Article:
One question that I’m frequently asked is how can I ensure that my landscape stays healthy? This may sound like an easy question to answer, but there are many variables that have an impact on plant health.
The first step is to start by purchasing healthy plants or sod to place in your gardens. Inspect the plant thoroughly before deciding on which to buy. Look for new buds and shoots, well branched and new growth, healthy roots, signs of proper irrigation, and disease and pest free. Nothing is worse that purchasing a new plant which introduces a disease or pest into your existing landscape.
Roots should be white and hold the soil in place when you remove them from the container. They should have an earthy smell, similar to freshly cultivated soil. Sod should be similar, with white roots and soil adhering to the root mass. Foliage should be intact without blemishes, spots, frass, yellowed, or mottled coloring. Always look on the underside of leaves for pests such as aphids, scale, or mites.
Select the right plant for the right place. Things to consider include sunlight, shade, soil texture, dry or damp areas and wind. Leyland cypress, and several cedar varieties have always been thought of as great screening plants – that was until hurricane Matthew came through and blew most of them down. Leylands and cedars should be planted in an area that is protected from strong winds. Another example is the anise shrub which prefers wet conditions. If a homeowner was to plant an anise shrub on a sandy, dry spot of soil, it would not perform well, and need much more maintenance than if planted in a wet location. With lawns, Bermuda, Centipede, and Zoysia grass are sun lovers. They do not perform well and have major health issues if planted in the shade.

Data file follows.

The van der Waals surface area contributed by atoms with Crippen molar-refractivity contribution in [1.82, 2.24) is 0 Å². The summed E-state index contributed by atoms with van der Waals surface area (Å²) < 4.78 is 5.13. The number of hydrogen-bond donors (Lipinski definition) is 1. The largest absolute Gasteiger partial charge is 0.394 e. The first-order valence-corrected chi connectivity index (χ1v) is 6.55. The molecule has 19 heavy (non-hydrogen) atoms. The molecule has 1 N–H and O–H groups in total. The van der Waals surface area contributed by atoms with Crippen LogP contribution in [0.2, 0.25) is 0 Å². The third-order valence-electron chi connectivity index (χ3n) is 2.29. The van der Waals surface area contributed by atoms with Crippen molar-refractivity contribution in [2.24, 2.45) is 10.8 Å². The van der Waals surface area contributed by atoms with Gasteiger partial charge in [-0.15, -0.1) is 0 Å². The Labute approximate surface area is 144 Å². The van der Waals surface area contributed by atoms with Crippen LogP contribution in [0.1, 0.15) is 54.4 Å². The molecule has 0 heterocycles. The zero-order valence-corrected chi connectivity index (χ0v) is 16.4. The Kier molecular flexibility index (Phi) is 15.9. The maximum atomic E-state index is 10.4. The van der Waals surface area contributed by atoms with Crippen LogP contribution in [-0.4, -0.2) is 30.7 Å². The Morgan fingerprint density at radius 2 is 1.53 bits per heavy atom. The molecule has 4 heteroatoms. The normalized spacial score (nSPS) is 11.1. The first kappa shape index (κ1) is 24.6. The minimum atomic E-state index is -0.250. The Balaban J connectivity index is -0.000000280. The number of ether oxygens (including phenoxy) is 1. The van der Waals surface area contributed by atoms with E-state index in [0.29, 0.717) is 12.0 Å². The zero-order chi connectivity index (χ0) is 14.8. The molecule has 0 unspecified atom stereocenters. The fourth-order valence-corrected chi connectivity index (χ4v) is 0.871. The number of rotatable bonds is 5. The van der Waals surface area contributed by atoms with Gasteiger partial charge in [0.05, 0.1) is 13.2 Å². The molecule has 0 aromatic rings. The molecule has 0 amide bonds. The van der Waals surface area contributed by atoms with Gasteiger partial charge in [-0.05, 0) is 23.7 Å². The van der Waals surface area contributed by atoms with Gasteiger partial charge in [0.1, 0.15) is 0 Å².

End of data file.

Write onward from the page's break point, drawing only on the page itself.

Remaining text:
Lastly, take soil samples and have them analyzed to learn the nutrient content of your soils. Healthy soils are the foundation of a successful landscape. Collecting soil samples only takes a few minutes, but the benefits can be the difference in a healthy, vigorous growing landscape, or a landscape that struggles to survive. Sample boxes are available at any Cooperative Extension center, and are free of charge between April 1 and November 30. From December 1 until March 31, samples are $4 each.
Brad Hardison is an agricultural extension agent specializing in horticulture. Contact him by calling the Sampson County Extension Center at 910-592-7161 or by emailing firstname.lastname@example.org.